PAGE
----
TUMBY BAY - My copy of Baka Bina’s new book, ‘Operation Kisim Bek Lombo’, arrived in the mail on Friday.
Because he is one of the most interesting writers in Papua New Guinea today, I couldn’t resist a quick skim through the book before slotting it into my reading queue.
One thing that caught my eye was his opening memo to readers. In it he addresses the ticklish problem of using other languages in the text.
The use of such languages is generally designed to create a degree of authenticity and to demonstrate the author is on top of his subject.
Using other languages in non-fiction works is not so much a problem but when used in fiction it can seriously jeopardise the flow of the narrative.
This happens, for instance, when you use a Tok Pisin phrase and follow it with a translation in brackets or in some other explanatory way.
If you omit translation you will either leave the reader guessing or force them to consult a glossary (if you have included one or their dictionary if you haven’t).
If you’ve read some of the older English classics you’ll be familiar with unexplained phrases in French or Latin popping up everywhere.
This is nothing more than a peculiar upper class bias among some of the more pompous earlier English writers.
What Baka Bina has done in his new book is use the method I prefer, incorporating the explanation as seamlessly as possible in the running text.
Of course, if the intended readers are likely to be people familiar with the language in question things become a lot easier. Or do they?
As Baka points out in his memo, Tok Pisin is a dynamic language that is constantly changing. “The Tok Pisin used during the ‘60s, ‘70s and ‘80s is quite different, in many ways, to the Tok Pisin used by today’s speakers,” he says.
He gives a few example of new Tok Pisin words or expressions, including lauto, wanlus and wasa buai.
Lauto refers to old people and their ideas. There is lots of lauto in PNG Attitude, for instance.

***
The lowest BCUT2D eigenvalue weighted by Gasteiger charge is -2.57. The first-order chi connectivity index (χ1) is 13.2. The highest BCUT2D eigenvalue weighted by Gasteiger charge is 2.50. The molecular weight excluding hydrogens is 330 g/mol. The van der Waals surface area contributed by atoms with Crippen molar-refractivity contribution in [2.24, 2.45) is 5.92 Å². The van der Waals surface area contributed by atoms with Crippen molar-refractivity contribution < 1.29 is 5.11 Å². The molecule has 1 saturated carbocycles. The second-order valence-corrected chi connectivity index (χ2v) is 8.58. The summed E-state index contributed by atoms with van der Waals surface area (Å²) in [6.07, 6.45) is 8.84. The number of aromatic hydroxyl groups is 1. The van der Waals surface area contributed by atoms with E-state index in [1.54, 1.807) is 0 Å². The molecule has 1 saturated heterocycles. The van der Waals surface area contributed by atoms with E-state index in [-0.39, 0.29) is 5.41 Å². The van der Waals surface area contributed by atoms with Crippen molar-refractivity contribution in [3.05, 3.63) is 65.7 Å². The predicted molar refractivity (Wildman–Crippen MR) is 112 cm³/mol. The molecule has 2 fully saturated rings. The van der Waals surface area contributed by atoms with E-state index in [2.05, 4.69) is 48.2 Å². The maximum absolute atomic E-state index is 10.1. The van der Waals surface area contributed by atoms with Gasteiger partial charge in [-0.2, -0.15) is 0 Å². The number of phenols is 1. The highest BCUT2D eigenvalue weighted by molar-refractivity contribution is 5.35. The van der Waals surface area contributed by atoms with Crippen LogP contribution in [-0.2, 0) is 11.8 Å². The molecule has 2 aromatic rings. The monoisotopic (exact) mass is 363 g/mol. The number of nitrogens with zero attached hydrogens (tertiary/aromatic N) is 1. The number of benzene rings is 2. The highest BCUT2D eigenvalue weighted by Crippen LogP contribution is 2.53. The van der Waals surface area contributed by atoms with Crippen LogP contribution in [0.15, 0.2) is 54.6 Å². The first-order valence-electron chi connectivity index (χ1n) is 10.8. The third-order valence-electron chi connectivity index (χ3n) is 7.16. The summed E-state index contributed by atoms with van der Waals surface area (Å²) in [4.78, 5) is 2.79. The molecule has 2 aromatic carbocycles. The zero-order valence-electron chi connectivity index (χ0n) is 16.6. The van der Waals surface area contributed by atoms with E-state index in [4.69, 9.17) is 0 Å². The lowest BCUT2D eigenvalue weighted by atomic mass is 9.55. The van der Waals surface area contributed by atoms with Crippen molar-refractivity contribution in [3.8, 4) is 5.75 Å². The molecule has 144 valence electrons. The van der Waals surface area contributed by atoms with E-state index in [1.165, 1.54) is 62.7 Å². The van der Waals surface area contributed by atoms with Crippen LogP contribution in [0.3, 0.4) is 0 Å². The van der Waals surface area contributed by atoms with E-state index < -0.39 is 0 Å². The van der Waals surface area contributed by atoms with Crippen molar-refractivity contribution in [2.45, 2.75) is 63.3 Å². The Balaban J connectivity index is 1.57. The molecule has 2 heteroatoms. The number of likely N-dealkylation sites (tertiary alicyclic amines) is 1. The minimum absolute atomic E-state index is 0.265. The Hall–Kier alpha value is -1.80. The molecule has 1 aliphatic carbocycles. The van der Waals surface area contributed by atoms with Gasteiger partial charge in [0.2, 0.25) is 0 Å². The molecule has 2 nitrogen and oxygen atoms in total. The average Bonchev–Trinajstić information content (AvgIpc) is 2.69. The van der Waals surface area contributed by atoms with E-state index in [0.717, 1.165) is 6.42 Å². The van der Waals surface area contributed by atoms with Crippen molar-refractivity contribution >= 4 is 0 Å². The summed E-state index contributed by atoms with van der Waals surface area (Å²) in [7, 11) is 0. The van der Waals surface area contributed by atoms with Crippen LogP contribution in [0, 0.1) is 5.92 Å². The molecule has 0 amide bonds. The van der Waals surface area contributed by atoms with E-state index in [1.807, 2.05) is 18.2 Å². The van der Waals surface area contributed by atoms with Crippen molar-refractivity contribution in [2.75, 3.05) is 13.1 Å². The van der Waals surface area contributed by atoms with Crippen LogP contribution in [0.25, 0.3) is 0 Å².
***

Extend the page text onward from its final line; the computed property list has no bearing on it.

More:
Wanlus is a combination of two words to make up one as in one kina (wan) for a loose/single (lus) cigarette.
Wasa buai is a great expression. Wasa means washer in English. In this case it refers to the one kina coin which has a hole in the middle just like a metal washer.
Put together with buai it means betel nut on sale for one kina. The word is shouted as the nut is peddled by street hawkers. Marvellous stuff.
Baka also explains the concept of Pinglish where words are used interchangeably between Tok Pisin and English.
This happens when an English word is inserted into a Tok Pisin phrase because the word has no real equivalent, or where the Tok Pisin word is inserted into an English phrase for greater clarity.
It also occurs where an English word is written in Tok Pisin with a phonetic spelling. In the latter case he explains that the word is then completely Pinglishised, for example as in Inglis.
Finally he notes that Tok Pisin varies from province to province and region to region.
I started to notice this in Western Province in the 1990s where Hiri (or Police) Motu was once the official government vernacular. With the invasion of highlanders seeking work in the oil and gas industries a mix of Motu with Tok Pisin occurred.
This has led to a unique patois in both Western and Gulf Provinces. You really have to have your wits about you when you talk to people in the back blocks of those areas.
All this is an interesting introduction to what appears to be a fascinating read. I’ll keep you posted.